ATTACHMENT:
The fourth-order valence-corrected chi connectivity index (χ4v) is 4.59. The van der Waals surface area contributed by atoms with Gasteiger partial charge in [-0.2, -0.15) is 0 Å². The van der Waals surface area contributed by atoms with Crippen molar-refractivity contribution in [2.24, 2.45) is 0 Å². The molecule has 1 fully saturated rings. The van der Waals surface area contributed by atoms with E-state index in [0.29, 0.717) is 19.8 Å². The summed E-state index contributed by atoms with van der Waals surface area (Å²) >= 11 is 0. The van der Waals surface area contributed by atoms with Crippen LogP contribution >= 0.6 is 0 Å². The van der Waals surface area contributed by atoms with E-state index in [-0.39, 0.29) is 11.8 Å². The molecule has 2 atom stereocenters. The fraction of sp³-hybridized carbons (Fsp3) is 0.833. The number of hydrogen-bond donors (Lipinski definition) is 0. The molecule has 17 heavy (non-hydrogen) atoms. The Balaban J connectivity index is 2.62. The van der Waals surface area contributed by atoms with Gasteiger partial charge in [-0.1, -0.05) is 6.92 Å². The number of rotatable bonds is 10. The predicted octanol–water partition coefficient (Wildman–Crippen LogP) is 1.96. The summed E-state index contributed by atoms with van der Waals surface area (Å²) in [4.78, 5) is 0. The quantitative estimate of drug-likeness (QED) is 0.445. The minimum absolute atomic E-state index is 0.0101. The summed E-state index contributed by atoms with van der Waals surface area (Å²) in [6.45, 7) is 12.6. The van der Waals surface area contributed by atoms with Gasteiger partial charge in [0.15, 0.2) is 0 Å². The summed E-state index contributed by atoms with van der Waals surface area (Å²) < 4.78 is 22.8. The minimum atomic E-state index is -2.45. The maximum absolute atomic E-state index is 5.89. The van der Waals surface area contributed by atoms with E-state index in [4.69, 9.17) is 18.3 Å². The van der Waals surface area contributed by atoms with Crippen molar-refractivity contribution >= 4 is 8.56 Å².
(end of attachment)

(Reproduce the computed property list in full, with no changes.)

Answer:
The fourth-order valence-corrected chi connectivity index (χ4v) is 4.59. The van der Waals surface area contributed by atoms with Gasteiger partial charge in [-0.2, -0.15) is 0 Å². The van der Waals surface area contributed by atoms with Crippen molar-refractivity contribution in [2.24, 2.45) is 0 Å². The molecule has 1 fully saturated rings. The van der Waals surface area contributed by atoms with E-state index in [0.29, 0.717) is 19.8 Å². The summed E-state index contributed by atoms with van der Waals surface area (Å²) >= 11 is 0. The van der Waals surface area contributed by atoms with Crippen LogP contribution >= 0.6 is 0 Å². The van der Waals surface area contributed by atoms with E-state index in [-0.39, 0.29) is 11.8 Å². The molecule has 2 atom stereocenters. The fraction of sp³-hybridized carbons (Fsp3) is 0.833. The number of hydrogen-bond donors (Lipinski definition) is 0. The molecule has 17 heavy (non-hydrogen) atoms. The Balaban J connectivity index is 2.62. The van der Waals surface area contributed by atoms with Gasteiger partial charge in [-0.1, -0.05) is 6.92 Å². The number of rotatable bonds is 10. The predicted octanol–water partition coefficient (Wildman–Crippen LogP) is 1.96. The summed E-state index contributed by atoms with van der Waals surface area (Å²) in [4.78, 5) is 0. The quantitative estimate of drug-likeness (QED) is 0.445. The minimum absolute atomic E-state index is 0.0101. The summed E-state index contributed by atoms with van der Waals surface area (Å²) in [6.45, 7) is 12.6. The van der Waals surface area contributed by atoms with Gasteiger partial charge in [0.15, 0.2) is 0 Å². The summed E-state index contributed by atoms with van der Waals surface area (Å²) < 4.78 is 22.8. The minimum atomic E-state index is -2.45. The maximum absolute atomic E-state index is 5.89. The van der Waals surface area contributed by atoms with E-state index in [4.69, 9.17) is 18.3 Å². The van der Waals surface area contributed by atoms with Crippen molar-refractivity contribution >= 4 is 8.56 Å².